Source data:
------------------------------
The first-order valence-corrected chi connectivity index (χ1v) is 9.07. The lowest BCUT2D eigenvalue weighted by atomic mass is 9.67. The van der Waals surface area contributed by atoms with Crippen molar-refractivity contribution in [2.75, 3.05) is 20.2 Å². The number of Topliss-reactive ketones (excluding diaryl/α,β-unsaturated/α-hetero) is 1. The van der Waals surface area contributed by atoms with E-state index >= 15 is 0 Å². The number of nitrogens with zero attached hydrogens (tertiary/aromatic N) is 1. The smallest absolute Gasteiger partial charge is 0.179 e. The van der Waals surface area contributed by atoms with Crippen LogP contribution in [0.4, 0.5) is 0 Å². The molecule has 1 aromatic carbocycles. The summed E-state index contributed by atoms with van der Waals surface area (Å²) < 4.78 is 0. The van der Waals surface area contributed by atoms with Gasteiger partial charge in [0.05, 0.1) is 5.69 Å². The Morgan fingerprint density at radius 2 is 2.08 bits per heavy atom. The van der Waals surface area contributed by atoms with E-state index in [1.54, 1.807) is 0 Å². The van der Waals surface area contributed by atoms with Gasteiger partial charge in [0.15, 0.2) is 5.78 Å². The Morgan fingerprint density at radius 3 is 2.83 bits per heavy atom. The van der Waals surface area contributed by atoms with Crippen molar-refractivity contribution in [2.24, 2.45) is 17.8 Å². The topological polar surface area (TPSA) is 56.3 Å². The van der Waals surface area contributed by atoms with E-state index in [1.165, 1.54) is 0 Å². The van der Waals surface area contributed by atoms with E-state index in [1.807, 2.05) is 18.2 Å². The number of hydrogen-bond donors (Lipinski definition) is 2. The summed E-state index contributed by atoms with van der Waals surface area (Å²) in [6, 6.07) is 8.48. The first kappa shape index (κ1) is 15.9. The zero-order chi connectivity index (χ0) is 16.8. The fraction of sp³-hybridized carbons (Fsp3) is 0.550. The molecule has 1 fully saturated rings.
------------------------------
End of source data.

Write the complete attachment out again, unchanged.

The first-order valence-corrected chi connectivity index (χ1v) is 9.07. The lowest BCUT2D eigenvalue weighted by atomic mass is 9.67. The van der Waals surface area contributed by atoms with Crippen molar-refractivity contribution in [2.75, 3.05) is 20.2 Å². The number of Topliss-reactive ketones (excluding diaryl/α,β-unsaturated/α-hetero) is 1. The van der Waals surface area contributed by atoms with E-state index >= 15 is 0 Å². The number of nitrogens with zero attached hydrogens (tertiary/aromatic N) is 1. The smallest absolute Gasteiger partial charge is 0.179 e. The van der Waals surface area contributed by atoms with Crippen LogP contribution in [0.4, 0.5) is 0 Å². The molecule has 1 aromatic carbocycles. The summed E-state index contributed by atoms with van der Waals surface area (Å²) < 4.78 is 0. The van der Waals surface area contributed by atoms with Gasteiger partial charge in [0.05, 0.1) is 5.69 Å². The Morgan fingerprint density at radius 2 is 2.08 bits per heavy atom. The van der Waals surface area contributed by atoms with E-state index in [1.54, 1.807) is 0 Å². The van der Waals surface area contributed by atoms with Gasteiger partial charge in [0.15, 0.2) is 5.78 Å². The Morgan fingerprint density at radius 3 is 2.83 bits per heavy atom. The van der Waals surface area contributed by atoms with Crippen molar-refractivity contribution in [2.24, 2.45) is 17.8 Å². The topological polar surface area (TPSA) is 56.3 Å². The van der Waals surface area contributed by atoms with E-state index in [1.165, 1.54) is 0 Å². The van der Waals surface area contributed by atoms with E-state index in [1.807, 2.05) is 18.2 Å². The number of hydrogen-bond donors (Lipinski definition) is 2. The summed E-state index contributed by atoms with van der Waals surface area (Å²) in [6, 6.07) is 8.48. The first kappa shape index (κ1) is 15.9. The zero-order chi connectivity index (χ0) is 16.8. The fraction of sp³-hybridized carbons (Fsp3) is 0.550. The molecule has 1 fully saturated rings.